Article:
Corruption Trial Opens for Scandal-Mired Hawaii Power Couple

HONOLULU (CN) – The federal corruption trial of a former Honolulu police chief and his wife, a former city prosecutor, kicked off Wednesday after a week-long jury selection from over 400 potential jurors.

In opening statements, Assistant U.S. Attorney Michael Wheat told jurors that Louis and Katherine Kealoha staged a mailbox theft for their own security cameras in 2013 to frame Katherine’s uncle, Gerard Puana, during a dispute over some $200,000. Puana had claimed in a civil lawsuit that the Kealohas emptied his bank account in order to fund their high-flying lifestyle, which included a $2 million Kahala home and lavish parties.

That suit ended in a mistrial when Louis Kealoha blurted out on the stand that Puana had previous criminal convictions. Puana’s lawyers claimed Kealoha threw the trial intentionally, leading to an FBI investigation, a federal grand jury probe in 2015 and now the federal corruption trial.

In addition to the Kealohas, authorities have charged retired police Maj. Gordon Shiraishi, Lt. Derek Hahn officer Bobby Nguyen, who prosecutors say did the Kealoha’s bidding.

Louis Kealoha’s attorney Rustam Barbee in opening statements called the prosecution a “conspiracy theory,” pointing out investigators still don’t know who stole the mailbox, if not Puana.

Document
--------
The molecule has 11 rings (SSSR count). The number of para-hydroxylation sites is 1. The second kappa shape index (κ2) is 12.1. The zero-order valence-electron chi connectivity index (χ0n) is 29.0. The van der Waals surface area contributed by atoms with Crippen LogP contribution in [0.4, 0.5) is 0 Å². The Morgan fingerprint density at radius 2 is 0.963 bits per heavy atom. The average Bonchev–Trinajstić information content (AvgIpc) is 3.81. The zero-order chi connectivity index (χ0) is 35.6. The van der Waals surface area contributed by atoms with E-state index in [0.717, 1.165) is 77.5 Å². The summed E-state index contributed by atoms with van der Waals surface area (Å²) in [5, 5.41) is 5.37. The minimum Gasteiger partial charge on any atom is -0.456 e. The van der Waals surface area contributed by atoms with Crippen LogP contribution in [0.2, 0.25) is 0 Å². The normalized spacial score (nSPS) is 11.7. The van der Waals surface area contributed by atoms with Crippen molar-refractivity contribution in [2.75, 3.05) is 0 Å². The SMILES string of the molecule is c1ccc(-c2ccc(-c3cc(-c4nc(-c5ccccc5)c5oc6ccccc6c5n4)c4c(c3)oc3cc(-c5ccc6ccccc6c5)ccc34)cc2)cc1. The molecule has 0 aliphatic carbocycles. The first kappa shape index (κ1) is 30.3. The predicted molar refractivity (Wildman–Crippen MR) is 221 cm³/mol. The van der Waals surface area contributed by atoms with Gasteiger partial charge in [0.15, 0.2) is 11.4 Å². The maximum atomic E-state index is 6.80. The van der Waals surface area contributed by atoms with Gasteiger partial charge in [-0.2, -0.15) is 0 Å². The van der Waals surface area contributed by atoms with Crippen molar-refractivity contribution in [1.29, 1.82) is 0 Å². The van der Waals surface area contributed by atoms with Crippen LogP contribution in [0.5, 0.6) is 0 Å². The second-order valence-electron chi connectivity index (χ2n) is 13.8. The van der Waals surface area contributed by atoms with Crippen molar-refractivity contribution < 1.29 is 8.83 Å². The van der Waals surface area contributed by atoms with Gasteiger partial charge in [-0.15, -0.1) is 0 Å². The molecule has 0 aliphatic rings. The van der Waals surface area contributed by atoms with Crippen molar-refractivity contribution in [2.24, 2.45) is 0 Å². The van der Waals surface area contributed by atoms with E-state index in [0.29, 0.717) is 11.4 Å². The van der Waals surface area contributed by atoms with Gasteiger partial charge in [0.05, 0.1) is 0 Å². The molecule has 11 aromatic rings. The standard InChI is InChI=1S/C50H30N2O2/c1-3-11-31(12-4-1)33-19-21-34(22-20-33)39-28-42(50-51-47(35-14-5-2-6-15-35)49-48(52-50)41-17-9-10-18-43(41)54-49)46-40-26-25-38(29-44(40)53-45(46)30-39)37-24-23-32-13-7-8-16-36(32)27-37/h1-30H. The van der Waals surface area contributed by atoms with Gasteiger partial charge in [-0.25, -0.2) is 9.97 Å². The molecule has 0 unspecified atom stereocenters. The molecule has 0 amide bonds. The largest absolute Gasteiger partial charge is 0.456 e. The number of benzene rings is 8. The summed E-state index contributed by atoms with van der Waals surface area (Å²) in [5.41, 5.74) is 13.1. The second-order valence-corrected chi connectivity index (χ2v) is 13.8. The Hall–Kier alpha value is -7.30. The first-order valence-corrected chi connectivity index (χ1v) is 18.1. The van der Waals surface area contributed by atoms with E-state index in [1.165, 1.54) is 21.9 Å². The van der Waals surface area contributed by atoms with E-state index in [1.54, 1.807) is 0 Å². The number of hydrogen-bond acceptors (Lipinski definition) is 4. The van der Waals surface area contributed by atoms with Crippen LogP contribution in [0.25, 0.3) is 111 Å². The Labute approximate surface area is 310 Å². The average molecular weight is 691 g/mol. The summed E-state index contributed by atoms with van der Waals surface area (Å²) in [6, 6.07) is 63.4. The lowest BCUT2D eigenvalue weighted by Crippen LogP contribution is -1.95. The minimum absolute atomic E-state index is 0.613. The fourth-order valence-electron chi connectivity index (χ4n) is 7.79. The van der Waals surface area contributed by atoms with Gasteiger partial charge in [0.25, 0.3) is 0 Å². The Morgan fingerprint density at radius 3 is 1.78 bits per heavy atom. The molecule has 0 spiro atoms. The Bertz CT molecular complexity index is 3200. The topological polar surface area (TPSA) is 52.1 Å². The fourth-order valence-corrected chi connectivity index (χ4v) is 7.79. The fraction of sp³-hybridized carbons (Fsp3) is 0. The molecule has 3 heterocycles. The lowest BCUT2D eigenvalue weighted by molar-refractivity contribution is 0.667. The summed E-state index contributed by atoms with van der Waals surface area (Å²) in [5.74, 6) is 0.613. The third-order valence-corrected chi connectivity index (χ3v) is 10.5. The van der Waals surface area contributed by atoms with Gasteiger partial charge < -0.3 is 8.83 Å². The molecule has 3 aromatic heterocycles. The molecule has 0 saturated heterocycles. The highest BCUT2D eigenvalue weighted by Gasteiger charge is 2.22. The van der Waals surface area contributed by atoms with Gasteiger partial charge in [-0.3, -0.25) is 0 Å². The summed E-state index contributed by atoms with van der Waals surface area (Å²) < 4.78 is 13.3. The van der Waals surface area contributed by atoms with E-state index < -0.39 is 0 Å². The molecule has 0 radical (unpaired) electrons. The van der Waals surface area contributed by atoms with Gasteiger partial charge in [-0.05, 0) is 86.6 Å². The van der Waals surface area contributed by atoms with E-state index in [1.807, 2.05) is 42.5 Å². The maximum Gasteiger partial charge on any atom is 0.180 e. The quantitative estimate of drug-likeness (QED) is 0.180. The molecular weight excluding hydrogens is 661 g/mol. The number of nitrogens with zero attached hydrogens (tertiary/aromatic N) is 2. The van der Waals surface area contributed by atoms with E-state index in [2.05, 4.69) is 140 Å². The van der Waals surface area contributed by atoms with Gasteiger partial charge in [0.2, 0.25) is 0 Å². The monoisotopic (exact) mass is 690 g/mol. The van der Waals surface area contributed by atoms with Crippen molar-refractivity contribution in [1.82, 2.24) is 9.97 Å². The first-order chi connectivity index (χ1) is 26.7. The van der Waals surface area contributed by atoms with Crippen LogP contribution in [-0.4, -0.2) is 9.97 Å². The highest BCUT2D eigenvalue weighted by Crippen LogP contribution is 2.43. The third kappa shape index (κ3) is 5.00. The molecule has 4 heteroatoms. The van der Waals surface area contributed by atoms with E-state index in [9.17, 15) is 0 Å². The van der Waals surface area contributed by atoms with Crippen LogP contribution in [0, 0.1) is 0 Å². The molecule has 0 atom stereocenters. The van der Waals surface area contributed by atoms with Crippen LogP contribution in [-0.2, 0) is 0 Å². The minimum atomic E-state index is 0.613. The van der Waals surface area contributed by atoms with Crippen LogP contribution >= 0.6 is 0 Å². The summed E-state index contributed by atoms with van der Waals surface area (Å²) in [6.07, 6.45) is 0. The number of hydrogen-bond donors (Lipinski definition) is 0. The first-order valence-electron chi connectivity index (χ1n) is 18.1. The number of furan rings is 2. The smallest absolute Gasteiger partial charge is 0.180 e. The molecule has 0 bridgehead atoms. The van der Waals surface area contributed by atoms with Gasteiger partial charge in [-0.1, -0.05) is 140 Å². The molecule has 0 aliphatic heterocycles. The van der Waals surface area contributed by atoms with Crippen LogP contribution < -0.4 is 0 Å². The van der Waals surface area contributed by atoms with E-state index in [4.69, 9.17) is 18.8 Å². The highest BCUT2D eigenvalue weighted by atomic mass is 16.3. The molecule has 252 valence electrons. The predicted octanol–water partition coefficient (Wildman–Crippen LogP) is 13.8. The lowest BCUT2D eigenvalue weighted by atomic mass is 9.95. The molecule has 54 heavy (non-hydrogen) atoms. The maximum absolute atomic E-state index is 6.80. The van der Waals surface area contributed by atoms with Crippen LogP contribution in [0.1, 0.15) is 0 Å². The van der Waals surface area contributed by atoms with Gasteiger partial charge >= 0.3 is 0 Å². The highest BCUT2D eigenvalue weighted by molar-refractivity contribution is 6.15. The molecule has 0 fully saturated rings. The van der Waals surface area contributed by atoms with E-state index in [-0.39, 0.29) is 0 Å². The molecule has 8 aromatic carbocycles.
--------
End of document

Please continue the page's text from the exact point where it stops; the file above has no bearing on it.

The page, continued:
Katherine Kealoha’s attorney sought to downplay the events as small-town intrigue, rather than evidence of a conspiracy.

But federal prosecutors see a larger picture: The Kealohas face a second trial on charges of bank fraud, identity theft and the victimization of two children whose father left their inheritance with Louis Kealoha.

A third indictment charges Katherine Kealoha and her brother Randolph Puana with dealing prescription opioids oxycodone and fentanyl, and Katherine with using her position in the prosecutor’s office to quash investigations of associates.

Top Honolulu prosecutor Keith Kaneshiro took a leave of absence when it was revealed this year he is also the target of a federal corruption investigation, though his connection to the Kealoha case is unclear.

The trial continues Thursday and is expected to last several weeks, with testimony from two Hawaii police officers who have already pleaded guilty to lesser charges, Gerard Puana, and Katherine Kealoha’s 99-year old grandmother via recorded deposition.

%d bloggers like this: